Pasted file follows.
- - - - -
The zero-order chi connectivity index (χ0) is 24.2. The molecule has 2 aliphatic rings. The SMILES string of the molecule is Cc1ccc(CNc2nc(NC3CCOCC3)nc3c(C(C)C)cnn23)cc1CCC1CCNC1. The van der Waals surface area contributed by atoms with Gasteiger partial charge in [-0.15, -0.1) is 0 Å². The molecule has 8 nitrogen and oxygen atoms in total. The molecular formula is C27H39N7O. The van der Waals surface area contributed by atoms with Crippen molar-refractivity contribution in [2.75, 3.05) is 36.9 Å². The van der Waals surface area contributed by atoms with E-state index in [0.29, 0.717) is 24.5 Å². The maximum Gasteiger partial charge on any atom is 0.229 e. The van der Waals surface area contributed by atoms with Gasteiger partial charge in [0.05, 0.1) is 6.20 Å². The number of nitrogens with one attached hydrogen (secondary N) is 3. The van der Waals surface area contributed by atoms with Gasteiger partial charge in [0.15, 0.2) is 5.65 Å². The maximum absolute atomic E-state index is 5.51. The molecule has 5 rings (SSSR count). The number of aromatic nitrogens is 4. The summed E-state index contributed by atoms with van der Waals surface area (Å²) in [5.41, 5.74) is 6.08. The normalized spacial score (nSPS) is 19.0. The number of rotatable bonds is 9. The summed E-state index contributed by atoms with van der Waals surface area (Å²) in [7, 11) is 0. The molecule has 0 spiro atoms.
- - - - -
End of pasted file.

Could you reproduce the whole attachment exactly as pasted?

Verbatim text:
The zero-order chi connectivity index (χ0) is 24.2. The molecule has 2 aliphatic rings. The SMILES string of the molecule is Cc1ccc(CNc2nc(NC3CCOCC3)nc3c(C(C)C)cnn23)cc1CCC1CCNC1. The van der Waals surface area contributed by atoms with Gasteiger partial charge in [-0.15, -0.1) is 0 Å². The molecule has 8 nitrogen and oxygen atoms in total. The molecular formula is C27H39N7O. The van der Waals surface area contributed by atoms with Crippen molar-refractivity contribution in [2.75, 3.05) is 36.9 Å². The van der Waals surface area contributed by atoms with E-state index in [0.29, 0.717) is 24.5 Å². The maximum Gasteiger partial charge on any atom is 0.229 e. The van der Waals surface area contributed by atoms with Gasteiger partial charge in [0.05, 0.1) is 6.20 Å². The number of nitrogens with one attached hydrogen (secondary N) is 3. The van der Waals surface area contributed by atoms with Gasteiger partial charge in [0.15, 0.2) is 5.65 Å². The maximum absolute atomic E-state index is 5.51. The molecule has 5 rings (SSSR count). The number of aromatic nitrogens is 4. The summed E-state index contributed by atoms with van der Waals surface area (Å²) in [5.41, 5.74) is 6.08. The normalized spacial score (nSPS) is 19.0. The number of rotatable bonds is 9. The summed E-state index contributed by atoms with van der Waals surface area (Å²) in [7, 11) is 0. The molecule has 0 spiro atoms.